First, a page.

AI plays a large role in automation, or the performance of supply chain activities that would otherwise need to be done manually, and thus more slowly, by an employee or supply chain manager. AI-powered technologies such as video or text processing, warehouse robots, 3D printers, or even self-driving cars are all examples of how AI can increase the efficiency of activities in nearly every step of the supply chain.
As discussed above, AI’s planning ability also helps to reduce disruptions that hamper on-time production and delivery. This may include identifying the most efficient distribution routes or ensuring sufficient inventory.
Better planning, increased efficiency, and automation results in reduced costs throughout the supply chain. In fact, a 2019 survey found that 61% of companies that incorporated AI in their supply chain decreased costs, and more than half increased their revenues. AI-driven reductions in waste, identification of places in the supply chain that are not as productive as they could be, and happier customers all lead to increased profits.
There are several challenges that accompany the implementation of artificial intelligence in the supply chain.
Questions to ask when considering adopting AI technologies for your supply chain:
Innovative companies around the world are using artificial intelligence to gain a competitive advantage. Here are a few ways leading brands are using AI in their supply chains.
Amazon is famous for its fast delivery, from same-day delivery to getting groceries delivered within hours. This speed is largely made possible with AI used to forecast where inventory should be stocked in order to meet customer demand, which is also predicted using AI. While many companies today use AI, Amazon is one of the best examples for how integrating AI into every single step of their operations, from their website to delivery, greatly increases efficiency.
The Home Depot, one of the world’s leading home improvement retailers, was one of the first major retailers to make use of cloud-storage and AI technology for its website and supply chain as a whole. This was particularly important when the COVID-19 pandemic began causing shortages of inventory, and clients began competing for limited resources. Home Depot responded by using AI tools to make decisions about how to move inventory and to analyze consumer data in order to predict demand. Home Depot was better equipped to accurately tell customers whether an item was in stock, when it would be restocked, and when purchases would be delivered.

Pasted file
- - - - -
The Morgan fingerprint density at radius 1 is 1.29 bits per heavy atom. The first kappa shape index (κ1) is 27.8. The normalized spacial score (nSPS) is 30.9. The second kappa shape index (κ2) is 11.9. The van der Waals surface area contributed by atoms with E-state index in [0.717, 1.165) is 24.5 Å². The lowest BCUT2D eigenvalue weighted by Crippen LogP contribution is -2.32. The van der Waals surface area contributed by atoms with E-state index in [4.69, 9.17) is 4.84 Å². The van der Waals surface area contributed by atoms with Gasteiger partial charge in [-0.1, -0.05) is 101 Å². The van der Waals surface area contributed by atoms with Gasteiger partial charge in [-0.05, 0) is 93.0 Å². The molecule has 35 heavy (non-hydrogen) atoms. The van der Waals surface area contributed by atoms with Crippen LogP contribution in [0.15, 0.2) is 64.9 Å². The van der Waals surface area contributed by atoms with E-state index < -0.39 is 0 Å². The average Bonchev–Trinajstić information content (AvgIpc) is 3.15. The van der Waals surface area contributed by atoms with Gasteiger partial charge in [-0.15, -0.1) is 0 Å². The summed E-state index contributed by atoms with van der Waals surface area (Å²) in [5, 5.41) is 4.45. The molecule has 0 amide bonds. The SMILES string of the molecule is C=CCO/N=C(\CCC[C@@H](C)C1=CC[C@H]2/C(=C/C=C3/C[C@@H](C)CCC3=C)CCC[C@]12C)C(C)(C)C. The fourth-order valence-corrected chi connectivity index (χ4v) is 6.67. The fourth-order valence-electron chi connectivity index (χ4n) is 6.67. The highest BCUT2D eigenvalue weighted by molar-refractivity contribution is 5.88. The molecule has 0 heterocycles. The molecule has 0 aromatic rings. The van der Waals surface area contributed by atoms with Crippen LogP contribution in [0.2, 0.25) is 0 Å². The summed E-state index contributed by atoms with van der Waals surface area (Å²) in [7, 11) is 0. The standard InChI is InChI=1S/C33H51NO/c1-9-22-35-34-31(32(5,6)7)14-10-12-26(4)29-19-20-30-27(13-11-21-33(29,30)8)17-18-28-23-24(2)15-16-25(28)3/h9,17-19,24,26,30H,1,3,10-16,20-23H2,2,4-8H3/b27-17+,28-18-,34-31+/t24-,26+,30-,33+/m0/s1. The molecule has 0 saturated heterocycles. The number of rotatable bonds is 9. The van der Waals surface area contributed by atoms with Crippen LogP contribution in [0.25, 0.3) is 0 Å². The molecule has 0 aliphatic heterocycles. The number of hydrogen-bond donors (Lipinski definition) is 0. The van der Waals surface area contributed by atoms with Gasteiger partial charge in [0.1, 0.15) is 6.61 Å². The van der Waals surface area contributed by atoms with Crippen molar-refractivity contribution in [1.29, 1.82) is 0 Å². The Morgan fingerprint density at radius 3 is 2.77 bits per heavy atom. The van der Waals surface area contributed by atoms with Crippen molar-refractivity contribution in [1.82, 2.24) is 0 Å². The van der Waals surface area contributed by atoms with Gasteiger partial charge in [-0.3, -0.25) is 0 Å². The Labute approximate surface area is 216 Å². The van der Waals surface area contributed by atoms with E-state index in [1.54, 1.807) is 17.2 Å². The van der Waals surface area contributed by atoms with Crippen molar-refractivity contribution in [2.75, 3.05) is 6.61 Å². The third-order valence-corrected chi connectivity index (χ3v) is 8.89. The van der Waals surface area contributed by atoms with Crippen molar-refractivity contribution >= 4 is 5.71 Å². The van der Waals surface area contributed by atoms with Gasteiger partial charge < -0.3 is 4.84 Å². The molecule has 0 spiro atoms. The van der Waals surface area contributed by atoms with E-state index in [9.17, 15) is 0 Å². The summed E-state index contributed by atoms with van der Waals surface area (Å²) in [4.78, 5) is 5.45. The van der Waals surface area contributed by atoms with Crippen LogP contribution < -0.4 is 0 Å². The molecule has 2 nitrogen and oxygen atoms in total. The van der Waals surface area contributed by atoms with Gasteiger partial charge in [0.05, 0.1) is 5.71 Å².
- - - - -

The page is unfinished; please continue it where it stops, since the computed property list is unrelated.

Delivery-service company UPS uses an AI-powered model to ensure that their transportation routes are as efficient as possible in order to reduce fuel usage. Their ORION (On-Road Integrated Optimization and Navigation) system uses an algorithm to reduce right turns, which saves around 10 million gallons of fuel each year and reduces their carbon emissions by 100,000 metric tons (equal to the emissions of about 21,000 cars).
While famed car manufacturer BMW uses AI throughout their supply chain, one of the most impactful places AI is used is to ensure their cars meet quality and safety standards. Their AI-powered object recognition system reviews photos and then compares these images to cars in production, identifying whether the car has been manufactured correctly. BMW also uses AI to monitor conditions in their production plants to ensure that the environment is suitable for their sensitive equipment. In this way, BMW can detect problems earlier and respond to them faster.